The Baatany project rebuts the idea of human influence on the environment as inherently destructive. Through Baatany, the balds are being restored by living beings rather than maintained by motors and metal.

In the distance, Eastin’s daughter emerges from the bush. She announces that she’s found the animals lounging near a line of trees. Volunteers cheer, and assemble in herding formation, arms outstretched. Unfortunately, despite the gentle approach, one of the goats gets skittish and races back into the woods. The others aren’t far behind.

As quickly as they’d appeared, the wayward goats are gone again.

By late afternoon, only Donaldson, Eastin, and a few diehard volunteers remain. They’re hunkered in pools of shade, sipping from water bottles. The group muses: What would happen if bison were reintroduced here? What about elk? It’s not so hard to imagine, as they lie among clumps of ancient fern and swaying, golden grasses. The midday glare mellows into warm, diffuse shades. “If you’re going to sit around and wait for some goats,” someone says, “this is a pretty good place to do it!”

• • •

The group falls silent. Worried. Wondering. A few scouts have delved into the understory — a world of gnarled branches and plant life so thick it could easily camouflage the herd. Eastin and Donaldson hope the animals will instinctively fight their way back. Maybe, as the sun sets and the air cools, they’ll come out to search for the rest of the herd, which is already settled on Jane Bald.

In the meantime, the sound of baa from the upper paddock is reassuring. Wait, are those calls from the paddock?

goat eating

The Baatany Goat Project — the name is a play on the word “botany” — includes Angoras, a breed that originated in Turkey. They are raised for their fiber, which is woven into hats and sweaters. photograph by H. Scott Hoffmann

One of the most attentive volunteers, Saylor Fox, has been working with the goats for two years, and lives on the North Carolina side of Roan Mountain. He emerges from a wooded area he’s been scouting and waves an aluminum hiking stick toward the bramble.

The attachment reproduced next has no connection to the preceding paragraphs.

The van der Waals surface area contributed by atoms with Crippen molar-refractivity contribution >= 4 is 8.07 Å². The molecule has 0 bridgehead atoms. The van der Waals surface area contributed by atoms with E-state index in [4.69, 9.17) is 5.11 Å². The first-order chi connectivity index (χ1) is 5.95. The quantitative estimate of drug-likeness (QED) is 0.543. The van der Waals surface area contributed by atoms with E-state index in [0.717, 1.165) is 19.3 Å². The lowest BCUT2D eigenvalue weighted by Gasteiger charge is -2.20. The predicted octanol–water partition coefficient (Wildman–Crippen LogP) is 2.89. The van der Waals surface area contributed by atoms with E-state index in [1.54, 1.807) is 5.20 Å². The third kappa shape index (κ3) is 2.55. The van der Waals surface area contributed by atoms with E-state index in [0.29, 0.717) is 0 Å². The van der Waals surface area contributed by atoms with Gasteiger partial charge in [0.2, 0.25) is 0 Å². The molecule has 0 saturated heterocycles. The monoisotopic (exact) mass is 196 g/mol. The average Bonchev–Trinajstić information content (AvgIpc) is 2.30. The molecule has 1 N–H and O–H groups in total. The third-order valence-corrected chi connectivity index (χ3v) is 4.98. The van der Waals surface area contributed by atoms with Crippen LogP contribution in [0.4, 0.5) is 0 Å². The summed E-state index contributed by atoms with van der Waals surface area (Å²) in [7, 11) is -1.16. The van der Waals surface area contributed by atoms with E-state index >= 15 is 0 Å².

Twigs crack. Trees rustle. The goats emerge into the sunlight, blinking, seemingly surprised to see humans. Eastin’s daughter encourages them from behind. When the goats are within a few feet of Eastin, they stall. No one moves for fear of spooking the animals. It’s a standoff: human and goat, hardwood forest and grassy bald.

Finally, a toddler, who is on a day hike with his parents, squeals: “Goats!” The animals begin to inch toward their summer paddock. As they walk, a few of them veer into patches of encroaching woodland. They’re herded back to the trail by a forest ranger who’s come out to supervise the operation.

One goat stays behind as the rest of the herd begins to climb, blackberry stems hanging from the sides of their mouths. The straggler is one of Donaldson’s favorites. He’s relieved that she made it out of the dark woods, back to the sun-soaked balds. In addition to having a taste for yellow birch, Donaldson says, “she’s a real sweetheart.”

The ranger rubs the goat’s head. “A beauty! What’s her name?”

Donaldson smiles. “Oh, that’s our Lily.”

Donaldson waits uphill, with the paddock ready. When the wayward herd is within earshot, he addresses the goats directly: “Finally. Glad you could join us!”

This story was published on Apr 04, 2016

Leigh Ann Henion

Henion is a writer and photographer based in western North Carolina. Her essays and articles have appeared in Washington Post Magazine, Smithsonian, Oxford American, Orion, Preservation, and a variety of other publications. She has garnered a number of accolades for her work, including a Lowell Thomas Award, and her stories have been noted in three editions of The Best American Travel Writing. Her debut book – Phenomenal – was published by Penguin Press in March 2015.